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Swords Around The Throne (Twilight of Empire)

2.4 (1976)

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    Available in PDF - DJVU Format | Swords Around The Throne (Twilight of Empire).pdf | Language: ENGLISH
    Ian Ross(Author)

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3.4 (11709)
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Book details

  • PDF | Unknown pages
  • Ian Ross(Author)
  • Head of Zeus (July 2, 2015)
  • English
  • 4
  • Other books

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Review Text

  • By AJH on July 21, 2015

    While from a plot perspective this sequel is not as compelling as the earlier books it none the less is of sufficient interest to be enjoyable. Of much greater interest is the unusual late empire setting with the rise of early christianity and its role in changing attitudes within the population. The internal discord that wracked the later empire is also well illustrated and provides the basis for the story.

  • By J. Lamp on January 23, 2016

    Its ok, not great, but good reading, which takes you to a rarely covered historical era.

  • By Jonni Davis on August 9, 2016

    Loved it, good old fast paced Roman chivalry, plus the dark side. Roll on number 4.

  • By normsky on September 21, 2016

    Another fantastic novel by Ian Ross and always looking forward to the next book.

  • By JPS on July 12, 2015

    This is the second instalment of “Twilight of Empire”, Ian Ross’ series of books on the reign of Emperor Constantine, and the author’s second book. In a nutshell, it is as good as the first one, is easily worth five stars and I can only recommend it.This volume closely follows the first one which was centred on the hero’s involvement in the proclamation of Constantine as Augustus by his father’s field army in Eboracum when Constantius Chlorus died. This time, the action mostly takes place in Gaul, both along the Rhine frontier and in the south of Gaul between the years AD 306 and AD. The episode that is covered is the power struggle between Constantine and his father-in-law, Maximinian, the former Emperor and colleague of Diocletian whom the latter had forced to resign and who attempts a come-back at the expense of his son in law.Again, the author’s historical research has clearly been thorough and he has been meticulously attentive to details, and to delivering an interpretation of historical events which, although not explicitly supported by the sources (and for obvious reasons as you will see) is nevertheless plausible and realistic. Essentially, the ageing colossus Maximinian tried and ultimately failed to usurp Constantine’s power while he was busy fighting off Germanic raids on the Rhine.Again also, the author has been very attentive and careful when describing the personalities of his main characters (and of the secondary ones as well, by the way!). In my review of the first book, I insisted on “the care taken in characterising the Pannonian Centurion Aurelius Castus.” He is a tough, strong and somewhat brutish-looking soldier, who rose from the ranks because of bravery on the field and who, in this episode, gets promoted to become one of the Emperor’s Protectores, again because of his bravery. He does not come from a privileged background. He is not handsome and he is not educated either. He is no square-jawed “super-hero”, in other words and tends to hide his complexes about his humble Pannonian origins behind a rather bluff and rough appearance. Above all, he is the quintessential Roman soldier of the Late Empire, of the kind that would deliver Emperors further on during the second half of the fourth century (Valentinian I and his brother Valens were also Pannonians).The historical characters, those of Constantine himself, of the large-than-life Maximinian and his lust for lost power, and of his daughter Fausta, are also particularly interesting. The role that the author makes the young teenager Fausta play may be fiction, as the author admits, but it is nevertheless quite plausible. The ruthless ambitions of her father and of her husband, however, are corroborated by the events in which they took part. That neither of them comes across are particularly sympathetic is not exactly surprising even if the coarse, selfish and unscrupulous old Emperor is perhaps the worse of the two. Also well captured through the fictional character of one Domina Sabina, the wide of a senator holding a financial post in Africa, is the fate of (and the terror experienced by) the aristocratic relatives of those who held high positions across the Empire and got caught in civil wars between contenders for the supreme power. They were hostages for the good behaviour of their relatives, at best, and their survival depended on their subservience.Another characteristic carried over from the first volume is the author’s attention to historical details. The map of the port of Massilia and the description of this city and of Treves are remarkable. Constantine did build a bridge across the Rhine and a fort at Deutz across the Rhine facing Colonia Aggripensis (modern Cologne). The Protectores, who were above all staff officers hand-picked because of their bravery and fidelity and could go on to command regiments of their own as tribunes, were initially used as bodyguards before their role was taken at least partly taken over by Constantine’s forty Candidati. These are only a few examples of the author’s attention to such details.The same care is shown when describing battles, even if this volume is perhaps more about plots, intrigues and assassination attempts. By describing to his readers was one of the Late Romans’ punitive expeditions could look like, the author shows that these were certainly no leisurely strolls and that, despite the Roman Army’s edge in pitched battles, it could be quite vulnerable to ambushes. The other major battle is the storming of Massilia, of which I will say nothing more to avoid spoilers.Again, the author comes up with an interesting historical note explaining his choices. This note also contains a host of valuable references – just about all the main ones on the period – which I can only recommend for anyone wanting to learn more about this period after finishing this exciting and well written book.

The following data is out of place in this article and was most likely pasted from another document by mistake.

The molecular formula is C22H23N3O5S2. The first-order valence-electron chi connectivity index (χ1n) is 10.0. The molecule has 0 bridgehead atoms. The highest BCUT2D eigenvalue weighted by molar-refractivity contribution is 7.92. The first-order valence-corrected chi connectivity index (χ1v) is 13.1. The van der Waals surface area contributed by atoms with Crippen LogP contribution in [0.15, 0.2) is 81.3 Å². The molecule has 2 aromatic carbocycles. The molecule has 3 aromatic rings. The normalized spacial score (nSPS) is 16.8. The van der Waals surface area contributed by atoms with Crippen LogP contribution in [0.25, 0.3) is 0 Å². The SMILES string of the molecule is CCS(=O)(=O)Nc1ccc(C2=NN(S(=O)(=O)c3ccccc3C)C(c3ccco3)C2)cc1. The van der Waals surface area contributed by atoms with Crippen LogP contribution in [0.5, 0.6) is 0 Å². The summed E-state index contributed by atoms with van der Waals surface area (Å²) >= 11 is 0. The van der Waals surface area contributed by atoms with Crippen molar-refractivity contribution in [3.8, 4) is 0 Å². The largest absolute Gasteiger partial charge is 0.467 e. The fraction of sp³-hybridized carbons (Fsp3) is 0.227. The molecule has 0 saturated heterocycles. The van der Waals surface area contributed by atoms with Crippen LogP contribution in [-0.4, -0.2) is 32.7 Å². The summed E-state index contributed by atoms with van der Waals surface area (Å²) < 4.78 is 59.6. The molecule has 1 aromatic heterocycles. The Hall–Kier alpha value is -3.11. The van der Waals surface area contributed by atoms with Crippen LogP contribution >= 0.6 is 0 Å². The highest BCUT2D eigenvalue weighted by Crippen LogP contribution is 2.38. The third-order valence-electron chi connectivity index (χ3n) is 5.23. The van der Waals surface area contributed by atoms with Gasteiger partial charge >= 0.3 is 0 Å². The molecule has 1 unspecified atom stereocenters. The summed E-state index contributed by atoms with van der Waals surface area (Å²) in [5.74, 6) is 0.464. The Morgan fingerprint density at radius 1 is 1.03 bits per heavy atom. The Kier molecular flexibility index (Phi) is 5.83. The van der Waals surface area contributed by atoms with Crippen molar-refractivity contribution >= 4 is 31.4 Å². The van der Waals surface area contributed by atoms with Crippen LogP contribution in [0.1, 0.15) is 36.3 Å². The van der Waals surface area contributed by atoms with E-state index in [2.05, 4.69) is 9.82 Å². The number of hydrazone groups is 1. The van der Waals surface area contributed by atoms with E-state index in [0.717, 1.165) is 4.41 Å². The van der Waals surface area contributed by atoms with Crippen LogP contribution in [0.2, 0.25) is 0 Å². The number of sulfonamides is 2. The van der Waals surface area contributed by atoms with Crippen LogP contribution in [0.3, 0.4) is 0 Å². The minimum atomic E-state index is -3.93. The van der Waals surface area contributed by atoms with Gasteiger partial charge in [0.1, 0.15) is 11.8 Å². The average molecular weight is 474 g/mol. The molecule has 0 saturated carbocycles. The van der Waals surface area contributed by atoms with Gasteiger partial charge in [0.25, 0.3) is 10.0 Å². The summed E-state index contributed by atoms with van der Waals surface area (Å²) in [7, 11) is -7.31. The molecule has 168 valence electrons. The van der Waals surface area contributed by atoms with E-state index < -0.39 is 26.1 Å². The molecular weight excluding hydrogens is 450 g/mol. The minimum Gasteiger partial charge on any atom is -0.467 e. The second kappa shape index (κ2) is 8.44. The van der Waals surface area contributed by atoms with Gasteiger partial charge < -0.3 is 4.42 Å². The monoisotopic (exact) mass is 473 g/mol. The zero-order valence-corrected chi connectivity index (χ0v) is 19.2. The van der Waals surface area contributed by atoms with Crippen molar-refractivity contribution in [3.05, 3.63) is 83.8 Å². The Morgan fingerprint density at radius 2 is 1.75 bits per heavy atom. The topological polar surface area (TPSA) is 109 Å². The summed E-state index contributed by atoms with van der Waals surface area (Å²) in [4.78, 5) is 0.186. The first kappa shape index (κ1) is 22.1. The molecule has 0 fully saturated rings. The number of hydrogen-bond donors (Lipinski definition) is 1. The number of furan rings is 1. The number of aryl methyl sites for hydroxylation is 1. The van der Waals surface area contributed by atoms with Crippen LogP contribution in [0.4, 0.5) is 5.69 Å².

• By Clemens Schoonderwoert on September 19, 2017

    This wonderful and thrilling 2nd volume of the Twilight of Empire series is absolutely a book that I thoroughly enjoyed again, for it's certainly as exciting or maybe even more so than it's predecessor, War at the Edge of the World (feel free and see my review on that book as well, if you like).The historical details which are used in this book are very well researched and described and the real events that took place are wonderfully pictured within this tale.Storytelling is of an absolute top-quality, and really so much so that it makes this book a joy to read from start to finish, simply because the story has pace as well as great interaction between the characters.This book is set, after a short prologue in AD 307, between the years AD 308-309, and our main character of the series Centurion Aurelius Castus, who has been summoned back from Britain, finds himself now promoted to the Corps of Protectores, "The Swords Around The Throne", after saving the Emperor Constantine's life in battle.Soon enough Castus finds himself caught up in a conspiracy to bring down the Emperor, and he discovers that the court is just as dangerous as a battlefield, because behind the scenes at the court of the Empire there are plots in the making, while betrayals and seductions are going on to make this same court a treacherous nest of vipers.What follows is an exciting book which is filled with greatly pictured battle scenes, which are mostly taking place in Gaul, and with very thrilling and murderous events that are also taking place at the heart of the Roman Empire.Fully recommended, because this is a very enjoyable read and thus it is for certain "A Fascinating Sequel"!